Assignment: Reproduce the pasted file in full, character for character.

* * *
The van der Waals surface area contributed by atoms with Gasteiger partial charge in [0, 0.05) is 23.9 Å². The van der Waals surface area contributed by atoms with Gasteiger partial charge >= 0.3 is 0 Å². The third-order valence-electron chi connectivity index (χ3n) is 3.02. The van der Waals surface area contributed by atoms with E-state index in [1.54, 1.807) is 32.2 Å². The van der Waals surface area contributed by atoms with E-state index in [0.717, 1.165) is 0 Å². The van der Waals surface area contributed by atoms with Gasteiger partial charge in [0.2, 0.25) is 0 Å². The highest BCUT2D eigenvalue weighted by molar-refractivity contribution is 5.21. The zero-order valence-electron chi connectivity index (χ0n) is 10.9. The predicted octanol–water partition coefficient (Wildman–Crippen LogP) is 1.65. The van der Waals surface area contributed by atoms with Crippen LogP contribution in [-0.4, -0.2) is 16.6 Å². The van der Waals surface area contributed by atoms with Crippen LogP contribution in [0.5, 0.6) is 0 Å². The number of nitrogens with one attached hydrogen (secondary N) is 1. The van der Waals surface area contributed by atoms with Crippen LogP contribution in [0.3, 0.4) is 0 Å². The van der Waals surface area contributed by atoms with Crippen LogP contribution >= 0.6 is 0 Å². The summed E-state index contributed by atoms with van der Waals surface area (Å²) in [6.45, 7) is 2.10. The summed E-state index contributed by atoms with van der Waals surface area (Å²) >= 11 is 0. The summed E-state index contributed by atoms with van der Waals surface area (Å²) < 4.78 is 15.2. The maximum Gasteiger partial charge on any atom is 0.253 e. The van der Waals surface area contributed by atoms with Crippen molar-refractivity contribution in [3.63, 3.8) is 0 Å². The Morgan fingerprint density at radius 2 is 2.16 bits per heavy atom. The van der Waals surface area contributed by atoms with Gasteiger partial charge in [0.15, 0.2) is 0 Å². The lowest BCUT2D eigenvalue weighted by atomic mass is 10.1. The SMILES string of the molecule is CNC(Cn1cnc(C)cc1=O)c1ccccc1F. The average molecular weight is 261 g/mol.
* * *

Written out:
The van der Waals surface area contributed by atoms with Gasteiger partial charge in [0, 0.05) is 23.9 Å². The van der Waals surface area contributed by atoms with Gasteiger partial charge >= 0.3 is 0 Å². The third-order valence-electron chi connectivity index (χ3n) is 3.02. The van der Waals surface area contributed by atoms with E-state index in [1.54, 1.807) is 32.2 Å². The van der Waals surface area contributed by atoms with E-state index in [0.717, 1.165) is 0 Å². The van der Waals surface area contributed by atoms with Gasteiger partial charge in [0.2, 0.25) is 0 Å². The highest BCUT2D eigenvalue weighted by molar-refractivity contribution is 5.21. The zero-order valence-electron chi connectivity index (χ0n) is 10.9. The predicted octanol–water partition coefficient (Wildman–Crippen LogP) is 1.65. The van der Waals surface area contributed by atoms with Crippen LogP contribution in [-0.4, -0.2) is 16.6 Å². The van der Waals surface area contributed by atoms with Crippen LogP contribution in [0.5, 0.6) is 0 Å². The number of nitrogens with one attached hydrogen (secondary N) is 1. The van der Waals surface area contributed by atoms with Crippen LogP contribution in [0.3, 0.4) is 0 Å². The van der Waals surface area contributed by atoms with Crippen LogP contribution >= 0.6 is 0 Å². The summed E-state index contributed by atoms with van der Waals surface area (Å²) in [6.45, 7) is 2.10. The summed E-state index contributed by atoms with van der Waals surface area (Å²) >= 11 is 0. The summed E-state index contributed by atoms with van der Waals surface area (Å²) < 4.78 is 15.2. The maximum Gasteiger partial charge on any atom is 0.253 e. The van der Waals surface area contributed by atoms with Crippen molar-refractivity contribution in [3.63, 3.8) is 0 Å². The Morgan fingerprint density at radius 2 is 2.16 bits per heavy atom. The van der Waals surface area contributed by atoms with Gasteiger partial charge in [0.15, 0.2) is 0 Å². The lowest BCUT2D eigenvalue weighted by atomic mass is 10.1. The SMILES string of the molecule is CNC(Cn1cnc(C)cc1=O)c1ccccc1F. The average molecular weight is 261 g/mol.